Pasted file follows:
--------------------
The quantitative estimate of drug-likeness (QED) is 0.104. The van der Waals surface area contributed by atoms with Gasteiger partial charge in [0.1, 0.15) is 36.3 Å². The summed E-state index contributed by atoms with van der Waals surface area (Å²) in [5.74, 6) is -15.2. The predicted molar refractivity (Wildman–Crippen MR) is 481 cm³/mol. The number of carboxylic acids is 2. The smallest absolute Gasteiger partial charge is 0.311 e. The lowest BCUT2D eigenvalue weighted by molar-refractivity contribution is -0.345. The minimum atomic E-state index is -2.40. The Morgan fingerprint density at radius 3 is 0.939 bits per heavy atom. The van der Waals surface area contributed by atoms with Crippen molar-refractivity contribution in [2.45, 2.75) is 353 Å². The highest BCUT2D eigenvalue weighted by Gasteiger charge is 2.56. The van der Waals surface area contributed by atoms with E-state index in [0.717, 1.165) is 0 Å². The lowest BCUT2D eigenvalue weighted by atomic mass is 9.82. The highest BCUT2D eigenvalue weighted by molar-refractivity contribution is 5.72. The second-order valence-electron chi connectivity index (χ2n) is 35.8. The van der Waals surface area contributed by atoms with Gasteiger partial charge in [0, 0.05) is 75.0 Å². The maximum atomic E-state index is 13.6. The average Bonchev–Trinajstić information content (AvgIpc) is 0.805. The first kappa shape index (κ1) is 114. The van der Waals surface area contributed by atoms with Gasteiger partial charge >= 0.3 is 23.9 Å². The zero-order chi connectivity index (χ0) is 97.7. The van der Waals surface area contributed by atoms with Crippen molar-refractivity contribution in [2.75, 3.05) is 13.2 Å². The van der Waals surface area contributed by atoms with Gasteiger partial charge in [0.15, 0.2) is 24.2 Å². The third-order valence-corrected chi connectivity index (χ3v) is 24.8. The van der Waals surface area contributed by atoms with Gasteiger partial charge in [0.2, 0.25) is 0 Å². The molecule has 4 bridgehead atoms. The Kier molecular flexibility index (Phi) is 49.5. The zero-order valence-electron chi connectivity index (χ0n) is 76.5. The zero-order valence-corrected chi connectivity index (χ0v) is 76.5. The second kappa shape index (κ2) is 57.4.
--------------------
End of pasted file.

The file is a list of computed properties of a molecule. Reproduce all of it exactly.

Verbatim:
The quantitative estimate of drug-likeness (QED) is 0.104. The van der Waals surface area contributed by atoms with Gasteiger partial charge in [0.1, 0.15) is 36.3 Å². The summed E-state index contributed by atoms with van der Waals surface area (Å²) in [5.74, 6) is -15.2. The predicted molar refractivity (Wildman–Crippen MR) is 481 cm³/mol. The number of carboxylic acids is 2. The smallest absolute Gasteiger partial charge is 0.311 e. The lowest BCUT2D eigenvalue weighted by molar-refractivity contribution is -0.345. The minimum atomic E-state index is -2.40. The Morgan fingerprint density at radius 3 is 0.939 bits per heavy atom. The van der Waals surface area contributed by atoms with Crippen molar-refractivity contribution in [2.45, 2.75) is 353 Å². The highest BCUT2D eigenvalue weighted by Gasteiger charge is 2.56. The van der Waals surface area contributed by atoms with E-state index in [0.717, 1.165) is 0 Å². The lowest BCUT2D eigenvalue weighted by atomic mass is 9.82. The highest BCUT2D eigenvalue weighted by molar-refractivity contribution is 5.72. The second-order valence-electron chi connectivity index (χ2n) is 35.8. The van der Waals surface area contributed by atoms with Gasteiger partial charge in [0, 0.05) is 75.0 Å². The maximum atomic E-state index is 13.6. The average Bonchev–Trinajstić information content (AvgIpc) is 0.805. The first kappa shape index (κ1) is 114. The van der Waals surface area contributed by atoms with Gasteiger partial charge >= 0.3 is 23.9 Å². The zero-order chi connectivity index (χ0) is 97.7. The van der Waals surface area contributed by atoms with Crippen molar-refractivity contribution in [2.75, 3.05) is 13.2 Å². The van der Waals surface area contributed by atoms with Gasteiger partial charge in [0.15, 0.2) is 24.2 Å². The third-order valence-corrected chi connectivity index (χ3v) is 24.8. The van der Waals surface area contributed by atoms with Gasteiger partial charge in [0.2, 0.25) is 0 Å². The molecule has 4 bridgehead atoms. The Kier molecular flexibility index (Phi) is 49.5. The zero-order valence-electron chi connectivity index (χ0n) is 76.5. The zero-order valence-corrected chi connectivity index (χ0v) is 76.5. The second kappa shape index (κ2) is 57.4.